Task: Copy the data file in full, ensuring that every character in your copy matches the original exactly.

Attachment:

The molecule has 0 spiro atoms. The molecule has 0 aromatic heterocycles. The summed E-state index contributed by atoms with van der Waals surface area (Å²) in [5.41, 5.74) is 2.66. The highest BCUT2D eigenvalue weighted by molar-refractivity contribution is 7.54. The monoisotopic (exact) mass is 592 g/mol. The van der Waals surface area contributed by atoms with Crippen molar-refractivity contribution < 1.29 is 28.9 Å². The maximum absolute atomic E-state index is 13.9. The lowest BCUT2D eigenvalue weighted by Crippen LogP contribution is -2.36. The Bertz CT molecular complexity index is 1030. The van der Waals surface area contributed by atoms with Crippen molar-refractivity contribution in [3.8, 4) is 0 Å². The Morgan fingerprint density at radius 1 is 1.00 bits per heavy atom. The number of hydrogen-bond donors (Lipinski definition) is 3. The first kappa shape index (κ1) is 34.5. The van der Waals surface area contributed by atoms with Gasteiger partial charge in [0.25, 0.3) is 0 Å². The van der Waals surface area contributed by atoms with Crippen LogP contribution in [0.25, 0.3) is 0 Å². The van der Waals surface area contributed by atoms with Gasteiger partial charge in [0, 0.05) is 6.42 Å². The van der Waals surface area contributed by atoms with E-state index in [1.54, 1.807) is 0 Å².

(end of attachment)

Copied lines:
The molecule has 0 spiro atoms. The molecule has 0 aromatic heterocycles. The summed E-state index contributed by atoms with van der Waals surface area (Å²) in [5.41, 5.74) is 2.66. The highest BCUT2D eigenvalue weighted by molar-refractivity contribution is 7.54. The monoisotopic (exact) mass is 592 g/mol. The van der Waals surface area contributed by atoms with Crippen molar-refractivity contribution < 1.29 is 28.9 Å². The maximum absolute atomic E-state index is 13.9. The lowest BCUT2D eigenvalue weighted by Crippen LogP contribution is -2.36. The Bertz CT molecular complexity index is 1030. The van der Waals surface area contributed by atoms with Crippen molar-refractivity contribution in [3.8, 4) is 0 Å². The Morgan fingerprint density at radius 1 is 1.00 bits per heavy atom. The number of hydrogen-bond donors (Lipinski definition) is 3. The first kappa shape index (κ1) is 34.5. The van der Waals surface area contributed by atoms with Gasteiger partial charge in [0.25, 0.3) is 0 Å². The van der Waals surface area contributed by atoms with Crippen LogP contribution in [0.25, 0.3) is 0 Å². The van der Waals surface area contributed by atoms with Gasteiger partial charge in [0, 0.05) is 6.42 Å². The van der Waals surface area contributed by atoms with E-state index in [1.54, 1.807) is 0 Å².